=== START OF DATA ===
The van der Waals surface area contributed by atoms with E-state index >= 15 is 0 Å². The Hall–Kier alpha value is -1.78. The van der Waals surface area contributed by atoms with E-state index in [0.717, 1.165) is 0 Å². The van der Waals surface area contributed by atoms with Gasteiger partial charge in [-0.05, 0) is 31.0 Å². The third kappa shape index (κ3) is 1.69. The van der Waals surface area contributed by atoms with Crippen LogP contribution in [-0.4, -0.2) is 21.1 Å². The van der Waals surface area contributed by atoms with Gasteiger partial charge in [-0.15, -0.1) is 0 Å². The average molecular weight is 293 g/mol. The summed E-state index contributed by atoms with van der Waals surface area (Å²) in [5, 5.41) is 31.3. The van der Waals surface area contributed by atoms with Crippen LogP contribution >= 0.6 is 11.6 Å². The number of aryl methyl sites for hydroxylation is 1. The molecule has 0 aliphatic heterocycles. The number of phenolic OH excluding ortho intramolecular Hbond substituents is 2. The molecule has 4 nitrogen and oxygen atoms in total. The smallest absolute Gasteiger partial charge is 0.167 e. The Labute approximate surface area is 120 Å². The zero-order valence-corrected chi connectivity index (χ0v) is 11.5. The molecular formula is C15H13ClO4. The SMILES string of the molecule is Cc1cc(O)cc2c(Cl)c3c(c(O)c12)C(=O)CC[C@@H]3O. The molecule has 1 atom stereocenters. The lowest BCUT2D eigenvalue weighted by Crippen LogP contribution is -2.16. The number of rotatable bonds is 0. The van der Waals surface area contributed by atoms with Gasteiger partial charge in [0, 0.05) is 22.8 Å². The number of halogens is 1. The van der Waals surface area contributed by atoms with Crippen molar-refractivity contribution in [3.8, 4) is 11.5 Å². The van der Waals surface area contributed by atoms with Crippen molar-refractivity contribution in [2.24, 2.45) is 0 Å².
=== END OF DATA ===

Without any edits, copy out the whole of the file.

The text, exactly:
The van der Waals surface area contributed by atoms with E-state index >= 15 is 0 Å². The Hall–Kier alpha value is -1.78. The van der Waals surface area contributed by atoms with E-state index in [0.717, 1.165) is 0 Å². The van der Waals surface area contributed by atoms with Gasteiger partial charge in [-0.05, 0) is 31.0 Å². The third kappa shape index (κ3) is 1.69. The van der Waals surface area contributed by atoms with Crippen LogP contribution in [-0.4, -0.2) is 21.1 Å². The van der Waals surface area contributed by atoms with Gasteiger partial charge in [-0.15, -0.1) is 0 Å². The average molecular weight is 293 g/mol. The summed E-state index contributed by atoms with van der Waals surface area (Å²) in [5, 5.41) is 31.3. The van der Waals surface area contributed by atoms with Crippen LogP contribution >= 0.6 is 11.6 Å². The number of aryl methyl sites for hydroxylation is 1. The molecule has 0 aliphatic heterocycles. The number of phenolic OH excluding ortho intramolecular Hbond substituents is 2. The molecule has 4 nitrogen and oxygen atoms in total. The smallest absolute Gasteiger partial charge is 0.167 e. The Labute approximate surface area is 120 Å². The zero-order valence-corrected chi connectivity index (χ0v) is 11.5. The molecular formula is C15H13ClO4. The SMILES string of the molecule is Cc1cc(O)cc2c(Cl)c3c(c(O)c12)C(=O)CC[C@@H]3O. The molecule has 1 atom stereocenters. The lowest BCUT2D eigenvalue weighted by Crippen LogP contribution is -2.16. The number of rotatable bonds is 0. The van der Waals surface area contributed by atoms with Gasteiger partial charge in [0, 0.05) is 22.8 Å². The number of halogens is 1. The van der Waals surface area contributed by atoms with Crippen molar-refractivity contribution in [3.8, 4) is 11.5 Å². The van der Waals surface area contributed by atoms with Crippen molar-refractivity contribution in [2.24, 2.45) is 0 Å².